Written by New York native Teddy Wayne, Kapitoil, is this year's Deschutes Public Library Novel Idea community read. The acclaimed book chronicles the pre-9/11 life of Karim Issar, a computer programmer from Qatar who attempts to reconcile his Muslim faith with the trappings of American culture as he begins a wildly profitable career predicting oil futures.
There is something inherently compelling in Wayne's work, a tone that is never sentimental, but because his novel is told through an immigrant's eyes, this causes readers to become attached to Karim's enchanting way of using the English language with both humorous and heartbreaking effects.
Wayne's debut has garnered rave reviews from Publisher's Weekly, Booklist and a glowing endorsement by Jonathan Franzen. All quite a feat for a young writer, but perhaps the bigger feat is retaining a sense of humor and grace.
"I'm very honored and flattered. The last time I was officially a novel idea was during my conception," says Wayne when asked how it felt being chosen as this year's Novel Idea selected author.
With masterful use of craft and technique, it is hard to believe that this is a debut novel but, as Tina Davis, owner of Camalli Book Co. and member of the Novel Idea selection committee says, "I think that is part of what appealed to the Novel Idea selection committee: here's an author with a fresh voice who the community can discover for the first time together."
Based on a program that originated in 1999 at the Seattle Public Library, the Novel Idea is a program that encourages everyone in a community to read the same book at the same time.
"Part of what makes A Novel Idea so rich is the variety of programming that the library builds around the book. It creates a vibrant discussion that is viewed through a variety of lenses, from lectures and presentations to cooking demonstration," says Davis.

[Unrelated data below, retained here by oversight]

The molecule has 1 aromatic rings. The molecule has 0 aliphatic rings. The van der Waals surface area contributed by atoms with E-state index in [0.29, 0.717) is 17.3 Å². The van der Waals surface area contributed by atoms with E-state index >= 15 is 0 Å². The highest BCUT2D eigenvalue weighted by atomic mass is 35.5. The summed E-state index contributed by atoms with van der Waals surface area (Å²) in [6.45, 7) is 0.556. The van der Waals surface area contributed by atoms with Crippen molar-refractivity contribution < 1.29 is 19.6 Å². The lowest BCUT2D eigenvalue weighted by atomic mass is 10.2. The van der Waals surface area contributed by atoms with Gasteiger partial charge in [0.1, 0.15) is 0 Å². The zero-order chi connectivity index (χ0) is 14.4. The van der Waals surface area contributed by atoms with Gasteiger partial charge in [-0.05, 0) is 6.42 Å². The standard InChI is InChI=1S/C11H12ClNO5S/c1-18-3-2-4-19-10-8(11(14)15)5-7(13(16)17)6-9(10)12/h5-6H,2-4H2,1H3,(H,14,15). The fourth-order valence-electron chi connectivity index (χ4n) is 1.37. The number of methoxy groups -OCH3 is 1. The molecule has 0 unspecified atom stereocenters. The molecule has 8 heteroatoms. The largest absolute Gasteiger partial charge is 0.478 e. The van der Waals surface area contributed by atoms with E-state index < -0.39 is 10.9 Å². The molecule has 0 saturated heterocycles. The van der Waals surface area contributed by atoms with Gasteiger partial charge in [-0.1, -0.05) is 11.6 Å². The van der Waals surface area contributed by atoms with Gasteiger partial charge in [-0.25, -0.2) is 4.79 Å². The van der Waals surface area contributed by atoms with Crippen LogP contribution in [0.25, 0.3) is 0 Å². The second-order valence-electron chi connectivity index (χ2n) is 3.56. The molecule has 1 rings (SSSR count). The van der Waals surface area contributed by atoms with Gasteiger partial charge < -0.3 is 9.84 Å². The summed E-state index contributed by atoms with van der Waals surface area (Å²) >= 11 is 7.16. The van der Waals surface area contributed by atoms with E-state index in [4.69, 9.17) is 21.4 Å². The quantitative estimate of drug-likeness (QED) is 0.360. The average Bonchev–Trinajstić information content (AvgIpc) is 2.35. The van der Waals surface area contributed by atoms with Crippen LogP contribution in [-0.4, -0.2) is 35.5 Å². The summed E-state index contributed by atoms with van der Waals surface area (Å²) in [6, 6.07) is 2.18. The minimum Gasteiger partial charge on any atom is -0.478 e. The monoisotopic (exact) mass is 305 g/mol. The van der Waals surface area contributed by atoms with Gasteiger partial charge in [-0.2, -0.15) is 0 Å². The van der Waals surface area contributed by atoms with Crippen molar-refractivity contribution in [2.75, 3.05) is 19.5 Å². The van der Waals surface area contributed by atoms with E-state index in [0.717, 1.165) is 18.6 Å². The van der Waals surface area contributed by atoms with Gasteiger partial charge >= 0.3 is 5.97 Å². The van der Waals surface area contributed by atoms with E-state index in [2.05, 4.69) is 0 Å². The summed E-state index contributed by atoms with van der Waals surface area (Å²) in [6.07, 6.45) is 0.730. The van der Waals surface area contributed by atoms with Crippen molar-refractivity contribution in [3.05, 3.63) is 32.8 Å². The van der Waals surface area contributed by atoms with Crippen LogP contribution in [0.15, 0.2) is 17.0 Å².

She also feels that Kapitoil is a novel with the potential to inspire heated discussion.
"[Kapitoil] touches on issues related to immigration, economic morality, and what it is to be Muslim in America. It opens up multiple avenues for conversation," says Davis.
But how would Wayne feel his book would be received in Central Oregon, an area not known for its cultural diversity?
"I don't think proximal diversity has much influence over someone's reception of the book. Even if you never leave your basement, we live in a globalized, multicultural world now in which you're more likely to see Libya on the news than the neighboring town," says Wayne.
Wayne is currently a finalist for the 2011 Young Lion's Award, a $10,000 prize conceived in part by actor/author Ethan Hawke to "honor works of young authors (35 and younger) carving deep first impressions in the literary world." As an author, I understand what this award can mean to Wayne's career, about which he is kind enough to share insights during his free April 28th talk at C.O.C.C. titled "Living and Writing in New York."
"I will do my best not to discourage [aspiring authors] too much about the solitary, penniless state of living and writing in New York," jokes Wayne.
Wayne's East Coast perspective is part of what drew me to talk with him about the state of publishing, the rise of the e-book, and the future of independent bookstores.
"E-books are certainly the way business is trending. Whether this portends to the total distinction of both independent and chain bookstores, I can't say, but it certainly isn't helping," says Wayne. "Many books developed followings because independent bookstores championed them. If the only purveyors are Amazon.com and a couple of other monoliths, it reduces the odds of smaller books breaking out."
My interaction with Wayne was brief, but I left our conversation with the feeling that this is an author who will be around for many wonderful books to come, and also a person who genuinely desires to connect with his readers, and with this community, which he somehow knows has been experiencing longer than usual winter weather.
"My main objective with writing is to make a reader think, laugh, and be moved, ideally all at once," says Wayne. "Failing that, I hope the pages serve as effective kindling, which cuts heating bills, enabling the book to serve as a true meta-critique of the oil community."
Teddy Wayne in Central Oregon
The Thursday and Friday appearances by Teddy Wayne, at COCC's Hitchcock Auditorium and the Tower Theatre, respectively, are sold out.
Wayne will appear at the Redmond Public Library 1 p.m., Sat, April 30. No tickets are needed for the free appearance.